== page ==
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The Map At The Bottom Of The World (cont.)
By Doug Fisher

The final recognizable detail pertains to Turkey (Fig. 12) where it is first worth noting that the southern coastline, although a bit condensed, exhibits an undulating shoreline very similar to its modern day coastline. While this feature alone may not be overly convincing in validating this as a portrayal of Turkey, taken in tandem with the detailing of a small hook-shaped peninsula extending off the western coast, the combined features should prove sufficient. The hook-shaped peninsula is a rather accurate rendition of the peninsula that bounds the Gulf of Izmir. Not only is the peninsula correctly located east of the representation of Greece, but it is also accurately aligned with its point paralleling the coast in a counterclockwise direction. The gulf itself accurately conforms to the actual gulf’s 40-mile deep by 20-mile wide proportions and even appears to add the little bump of land that projects out from the lower end of the gulf. The fact that this gulf is one of the more accurately defined features of the map reflects the importance of the ancient city of Smyrna, a city once located inside the gulf that existed as a prominent city port under both Greek and Roman rule.

Fig. 12
Figure 12 - Turkey as depicted on Schöner’s 1515 Antarctic map (left) alongside modern day Turkey. Schöner’s map compresses the country’s undulating southern coast, but provides a surprisingly accurate portrayal of the Gulf of Izmir (inset), even including the small cape projecting from the southern shore. The gulf would have been an important feature to include as it was once the location of Smyrna, a prominent city port under both Greek and Roman rule.

So who do we credit with authoring Schöner's source map? The Greeks? The overall design of the map negates this possibility. The Greeks maintained a Greco-centric view of the world so when they went about constructing their simple circular world maps, it was the customary practice to locate Greece in the geographical center of the world. (Reference the Hecataeus and Homer maps, Fig. 5) Schöner's map clearly does not conform to this rule of design, which would rule out Greek origin.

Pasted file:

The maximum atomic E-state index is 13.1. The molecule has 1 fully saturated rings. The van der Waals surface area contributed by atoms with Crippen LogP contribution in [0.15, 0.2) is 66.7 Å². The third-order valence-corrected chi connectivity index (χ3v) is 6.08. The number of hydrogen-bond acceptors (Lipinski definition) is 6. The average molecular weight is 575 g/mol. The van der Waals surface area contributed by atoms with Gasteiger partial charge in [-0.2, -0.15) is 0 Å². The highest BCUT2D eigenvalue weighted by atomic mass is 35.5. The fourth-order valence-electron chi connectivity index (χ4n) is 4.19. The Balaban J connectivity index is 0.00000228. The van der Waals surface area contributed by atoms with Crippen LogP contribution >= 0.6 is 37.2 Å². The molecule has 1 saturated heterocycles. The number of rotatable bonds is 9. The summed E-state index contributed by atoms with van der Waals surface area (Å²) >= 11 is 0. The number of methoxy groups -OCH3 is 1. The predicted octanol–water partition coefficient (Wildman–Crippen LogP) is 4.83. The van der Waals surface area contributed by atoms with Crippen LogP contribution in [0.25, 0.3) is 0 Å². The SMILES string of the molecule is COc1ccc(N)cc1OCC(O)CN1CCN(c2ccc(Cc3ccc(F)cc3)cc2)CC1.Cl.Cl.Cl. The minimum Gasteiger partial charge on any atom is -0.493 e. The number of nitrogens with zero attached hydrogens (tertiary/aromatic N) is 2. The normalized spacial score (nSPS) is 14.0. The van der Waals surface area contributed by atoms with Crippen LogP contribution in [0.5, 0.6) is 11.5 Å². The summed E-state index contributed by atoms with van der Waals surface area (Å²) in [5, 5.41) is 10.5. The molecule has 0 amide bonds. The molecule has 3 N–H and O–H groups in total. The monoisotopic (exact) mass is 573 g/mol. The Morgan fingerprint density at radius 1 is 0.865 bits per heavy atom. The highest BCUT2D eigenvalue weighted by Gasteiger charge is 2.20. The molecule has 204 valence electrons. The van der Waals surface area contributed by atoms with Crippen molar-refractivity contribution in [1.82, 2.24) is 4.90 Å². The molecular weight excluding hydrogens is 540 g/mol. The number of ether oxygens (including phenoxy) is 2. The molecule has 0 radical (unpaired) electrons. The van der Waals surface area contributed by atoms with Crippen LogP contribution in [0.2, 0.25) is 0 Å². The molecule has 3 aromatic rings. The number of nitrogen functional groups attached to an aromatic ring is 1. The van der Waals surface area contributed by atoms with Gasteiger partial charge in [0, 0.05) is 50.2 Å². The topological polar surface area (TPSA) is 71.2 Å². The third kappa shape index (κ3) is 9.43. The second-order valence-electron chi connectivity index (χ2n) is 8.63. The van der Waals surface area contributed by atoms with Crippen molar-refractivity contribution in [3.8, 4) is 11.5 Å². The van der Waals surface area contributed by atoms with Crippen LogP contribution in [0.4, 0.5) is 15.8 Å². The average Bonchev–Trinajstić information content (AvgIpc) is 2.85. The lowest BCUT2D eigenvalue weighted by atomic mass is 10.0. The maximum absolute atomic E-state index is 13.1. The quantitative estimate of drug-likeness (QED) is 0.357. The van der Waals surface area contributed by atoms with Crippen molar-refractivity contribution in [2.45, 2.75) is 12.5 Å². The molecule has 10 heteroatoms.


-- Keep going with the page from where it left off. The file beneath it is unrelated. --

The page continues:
The first key to determining the source map’s origins can be found in a feature stretching across the width of Schöner's Africa in the form of the map’s lone inland waterway, an unusual water feature appearing as a long thin undulating channel terminated at both ends by large mountain lakes. This feature may seem out of place as there are no such water features even remotely similar existing in Africa, but as it turns out this design follows very closely ancient Rome’s concept of one of the most historically renowned rivers in the world, the Nile.

Figure 13 is a reconstruction of one of Rome’s most famous world maps, Agrippa’s Orbis Terrarum, which was a large display map completed around 20 A.D. Copies of the map were distributed throughout the ancient empire and continued to be in existence in medieval Europe where they were referenced when designing the mappae mundi, medieval maps of the world. Copies of the Roman original eventually disappeared, therefore, reconstructions like the one shown here base their design upon a combination of geographical information gleaned from ancient historians as well as the medieval mappae mundi derived from the Roman original.

Fig. 13
Figure 13 - A modern reconstruction of Agrippa’s Orbis Terrarum, which like Schöner's map depicts a lateral landlocked waterway in Africa that is terminated at each end by large lakes (highlighted in red).
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